Step 26: (Kit) Prepare Jack Boards
If you have a vice, put the module in the vice with a cloth or paper towel around the panel and then into the vice to prevent scratching. Tighten just enough to hold it steady. If you do not have a vice, you can continue from here using the same steps, but use something to prop up and immobilize the panel while soldering.
Insert the jacks into the jackboard. Flip the board over so that the solder-side is facing up, reverse the board, and insert them into the panel. Tighten their washers on the panel backwards and upside down as shown below. This will allow you to solder each of the jack boards easily in a way that will also ensure that they will fit properly.
Step 27: (Kit) Solder Jack Boards
Solder the jacks to the board. When you finish soldering the first jack board, remove it, set it aside, and then insert the next set of jacks and repeat the process. Do not solder the jacks to their jackboards without inserting them into the panel as described above — if you solder them outside the panel, they may not fit correctly, and you will have to resolder them to get them to fit. Once you are finished with the second board, remove it and insert both jack boards in their correct orientation. If you are using a vice, do not remove the module just yet.
Step 28: (Kit) Insert and Solder Buss Wires to Jack Boards
Grab 4 of the jumpers you set aside in step 4. Start with the ground buss between the input and output jack (labeled GND). Insert the jumper through both holes and bend the jumper at the top to hold it in place. Solder the jumper to the bottom (Input) jack board first. Now solder the GND pad on the top (Output) jack board. Next, using the same technique, connect the Tip pads (labeled T) between the jack boards for the Bias and Bias Mix jacks. After that, take the 3rd jumper and connect the T pads of the Freq and Freq Mix jacks together. Finally, solder the last jumper between the triangle wave output and the Mod input through the Tip Switch pads (labeled TS). The pictures clearly illustrate each of these connections.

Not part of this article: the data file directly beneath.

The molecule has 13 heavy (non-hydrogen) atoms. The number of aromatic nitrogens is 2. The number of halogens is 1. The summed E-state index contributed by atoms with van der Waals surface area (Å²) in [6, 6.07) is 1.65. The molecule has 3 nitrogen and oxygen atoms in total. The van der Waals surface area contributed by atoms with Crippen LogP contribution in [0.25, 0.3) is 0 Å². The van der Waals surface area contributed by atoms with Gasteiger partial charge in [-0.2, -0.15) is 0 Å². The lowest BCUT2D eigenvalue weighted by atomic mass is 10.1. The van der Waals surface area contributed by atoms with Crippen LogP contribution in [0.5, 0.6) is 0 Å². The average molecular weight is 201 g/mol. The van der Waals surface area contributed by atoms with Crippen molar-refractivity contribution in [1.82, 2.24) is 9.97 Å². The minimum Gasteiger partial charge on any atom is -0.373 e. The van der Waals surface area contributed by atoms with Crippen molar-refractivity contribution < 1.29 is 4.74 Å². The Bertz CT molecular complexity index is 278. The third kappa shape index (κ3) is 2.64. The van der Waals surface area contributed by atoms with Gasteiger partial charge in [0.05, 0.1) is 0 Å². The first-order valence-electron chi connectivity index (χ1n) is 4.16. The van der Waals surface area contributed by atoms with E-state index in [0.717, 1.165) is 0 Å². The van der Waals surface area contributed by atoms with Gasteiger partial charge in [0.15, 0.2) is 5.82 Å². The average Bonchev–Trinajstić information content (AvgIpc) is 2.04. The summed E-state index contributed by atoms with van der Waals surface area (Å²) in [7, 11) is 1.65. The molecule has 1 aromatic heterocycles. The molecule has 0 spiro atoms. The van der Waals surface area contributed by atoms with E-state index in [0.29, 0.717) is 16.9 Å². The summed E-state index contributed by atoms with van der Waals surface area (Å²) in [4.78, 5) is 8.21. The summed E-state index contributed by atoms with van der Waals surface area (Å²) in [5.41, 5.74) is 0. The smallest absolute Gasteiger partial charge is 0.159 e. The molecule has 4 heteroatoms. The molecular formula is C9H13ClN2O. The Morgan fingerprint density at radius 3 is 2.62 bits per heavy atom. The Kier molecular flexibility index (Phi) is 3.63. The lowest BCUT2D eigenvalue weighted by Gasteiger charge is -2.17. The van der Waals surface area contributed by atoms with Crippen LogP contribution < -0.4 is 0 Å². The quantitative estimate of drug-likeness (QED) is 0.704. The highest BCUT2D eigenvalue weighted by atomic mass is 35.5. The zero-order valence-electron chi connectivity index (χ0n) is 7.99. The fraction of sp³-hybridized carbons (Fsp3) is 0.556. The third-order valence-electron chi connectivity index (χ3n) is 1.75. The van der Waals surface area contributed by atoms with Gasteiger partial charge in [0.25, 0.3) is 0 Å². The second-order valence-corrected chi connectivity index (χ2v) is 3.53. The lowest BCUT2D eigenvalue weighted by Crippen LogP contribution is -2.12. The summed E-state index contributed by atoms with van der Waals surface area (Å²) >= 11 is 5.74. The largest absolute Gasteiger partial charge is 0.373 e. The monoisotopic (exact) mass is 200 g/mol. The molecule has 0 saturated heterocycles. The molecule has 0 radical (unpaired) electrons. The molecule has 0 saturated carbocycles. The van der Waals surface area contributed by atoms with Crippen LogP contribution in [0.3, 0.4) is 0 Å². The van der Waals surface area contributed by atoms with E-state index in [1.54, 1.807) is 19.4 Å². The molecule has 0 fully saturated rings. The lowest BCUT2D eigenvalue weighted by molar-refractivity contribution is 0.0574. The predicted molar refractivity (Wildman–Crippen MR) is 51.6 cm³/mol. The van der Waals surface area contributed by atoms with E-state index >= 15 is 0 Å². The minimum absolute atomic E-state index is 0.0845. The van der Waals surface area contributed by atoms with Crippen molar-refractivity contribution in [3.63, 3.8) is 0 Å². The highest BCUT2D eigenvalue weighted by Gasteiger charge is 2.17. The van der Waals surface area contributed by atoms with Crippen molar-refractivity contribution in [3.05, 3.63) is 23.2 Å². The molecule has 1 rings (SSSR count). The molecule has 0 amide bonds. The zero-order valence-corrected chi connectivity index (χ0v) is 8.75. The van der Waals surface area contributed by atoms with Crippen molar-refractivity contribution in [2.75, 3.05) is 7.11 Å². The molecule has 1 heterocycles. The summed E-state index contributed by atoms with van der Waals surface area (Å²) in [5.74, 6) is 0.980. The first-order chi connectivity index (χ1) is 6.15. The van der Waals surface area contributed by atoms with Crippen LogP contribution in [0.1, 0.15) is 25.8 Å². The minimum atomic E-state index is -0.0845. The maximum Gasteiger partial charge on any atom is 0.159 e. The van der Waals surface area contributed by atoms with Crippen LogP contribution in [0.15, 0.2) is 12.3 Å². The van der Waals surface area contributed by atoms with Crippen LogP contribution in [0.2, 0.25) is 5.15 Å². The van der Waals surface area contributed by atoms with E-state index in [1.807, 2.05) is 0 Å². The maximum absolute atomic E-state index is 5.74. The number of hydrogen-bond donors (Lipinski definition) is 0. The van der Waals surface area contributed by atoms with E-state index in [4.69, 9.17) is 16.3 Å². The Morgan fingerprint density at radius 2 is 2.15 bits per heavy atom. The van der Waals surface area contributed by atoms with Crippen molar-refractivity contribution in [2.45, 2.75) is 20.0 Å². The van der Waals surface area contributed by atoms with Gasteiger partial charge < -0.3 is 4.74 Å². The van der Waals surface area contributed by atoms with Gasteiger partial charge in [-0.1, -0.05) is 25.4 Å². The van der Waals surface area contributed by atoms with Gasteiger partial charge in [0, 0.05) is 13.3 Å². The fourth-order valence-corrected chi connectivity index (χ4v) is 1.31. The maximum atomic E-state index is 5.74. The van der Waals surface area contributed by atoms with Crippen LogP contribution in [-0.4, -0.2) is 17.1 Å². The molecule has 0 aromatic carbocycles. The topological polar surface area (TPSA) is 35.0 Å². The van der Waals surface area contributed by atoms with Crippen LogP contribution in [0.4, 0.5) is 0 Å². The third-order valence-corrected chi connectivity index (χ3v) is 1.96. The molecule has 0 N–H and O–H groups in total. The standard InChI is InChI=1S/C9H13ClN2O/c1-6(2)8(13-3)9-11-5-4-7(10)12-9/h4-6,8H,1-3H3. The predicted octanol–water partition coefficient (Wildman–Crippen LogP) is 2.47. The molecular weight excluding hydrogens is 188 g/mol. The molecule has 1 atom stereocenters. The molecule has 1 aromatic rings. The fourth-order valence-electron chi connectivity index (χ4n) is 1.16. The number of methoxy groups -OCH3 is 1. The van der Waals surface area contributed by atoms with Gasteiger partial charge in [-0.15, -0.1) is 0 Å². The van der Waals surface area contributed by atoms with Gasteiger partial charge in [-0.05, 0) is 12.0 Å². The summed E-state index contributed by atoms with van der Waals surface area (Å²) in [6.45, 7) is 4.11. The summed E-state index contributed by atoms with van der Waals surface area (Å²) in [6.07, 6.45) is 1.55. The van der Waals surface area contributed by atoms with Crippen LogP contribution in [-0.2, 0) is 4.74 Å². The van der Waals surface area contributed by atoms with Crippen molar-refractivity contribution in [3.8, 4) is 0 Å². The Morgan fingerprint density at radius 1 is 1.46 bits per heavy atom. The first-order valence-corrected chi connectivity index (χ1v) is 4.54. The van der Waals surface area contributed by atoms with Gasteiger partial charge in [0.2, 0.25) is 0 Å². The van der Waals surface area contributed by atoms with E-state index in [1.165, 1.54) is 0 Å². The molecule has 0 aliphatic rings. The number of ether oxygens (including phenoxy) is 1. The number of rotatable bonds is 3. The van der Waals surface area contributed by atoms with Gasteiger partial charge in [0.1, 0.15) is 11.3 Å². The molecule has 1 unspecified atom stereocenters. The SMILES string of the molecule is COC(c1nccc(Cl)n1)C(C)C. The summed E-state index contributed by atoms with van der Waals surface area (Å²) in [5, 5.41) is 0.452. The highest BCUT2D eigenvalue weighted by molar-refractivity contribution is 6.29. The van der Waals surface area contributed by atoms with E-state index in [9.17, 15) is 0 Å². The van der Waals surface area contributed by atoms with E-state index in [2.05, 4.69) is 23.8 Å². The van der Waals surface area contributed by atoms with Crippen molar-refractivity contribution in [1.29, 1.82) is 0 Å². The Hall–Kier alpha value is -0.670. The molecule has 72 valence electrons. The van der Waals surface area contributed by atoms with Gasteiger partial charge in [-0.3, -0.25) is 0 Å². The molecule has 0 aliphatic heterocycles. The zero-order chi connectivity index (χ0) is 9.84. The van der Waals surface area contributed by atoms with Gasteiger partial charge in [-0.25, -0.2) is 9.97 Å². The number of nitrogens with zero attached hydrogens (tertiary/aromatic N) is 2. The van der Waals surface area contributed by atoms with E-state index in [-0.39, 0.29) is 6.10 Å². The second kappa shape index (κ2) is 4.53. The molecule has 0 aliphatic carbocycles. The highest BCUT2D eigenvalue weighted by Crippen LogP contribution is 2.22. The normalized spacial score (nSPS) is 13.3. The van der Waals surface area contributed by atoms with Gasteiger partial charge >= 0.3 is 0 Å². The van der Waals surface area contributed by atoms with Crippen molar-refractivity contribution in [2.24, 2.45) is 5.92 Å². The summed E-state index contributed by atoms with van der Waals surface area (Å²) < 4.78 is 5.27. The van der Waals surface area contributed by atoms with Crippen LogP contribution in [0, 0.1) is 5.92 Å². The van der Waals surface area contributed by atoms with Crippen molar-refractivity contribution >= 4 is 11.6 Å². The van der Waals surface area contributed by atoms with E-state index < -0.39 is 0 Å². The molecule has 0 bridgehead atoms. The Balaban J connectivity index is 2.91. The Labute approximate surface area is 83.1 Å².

Step 29: Solder the Jack Boards to the PCB
Connect the remaining wires from the jack PCBs to the main PCB. Start with the connections closest to the jack PCBs and work outwards. Below are the specified wire lengths for each connection in the suggested soldering order:
- Square: 2in (5cm) - to Pad V
- Triangle: 2in (5cm) - to Pad U
- Mod: 2in (5cm) - to Pad Q
- Input: 3in (7.5cm) - to Pad E
- Output: 3in (7.5cm) - to Pad A
- Bias: 3in (7.5cm) - to Pad O
- Bias Mix: 3in (7.5cm) - to Pad P
- Freq: 4in (10cm) - to Pad R
- Freq Mix: 4in (10cm) - to Pad S
- Saw: 4in (10cm) - to Pad T
Step 30: Power Up Your Module
Connect your module to your rack’s power source and turn it on. Sweep the Freq pot and watch for the blinking LED. If the LED does not turn on, quickly disconnect the module and start troubleshooting (check orientations!). If the LED is flashing, then your module is likely assembled correctly.
Step 31: Test Your Module
To assess your module’s functionality, run it through our factory test routine:
- Feed a noise source or harmonically-rich oscillator waveform (like a Saw) to the module’s input.
- Switch the module to the “Out” (bypassed) position.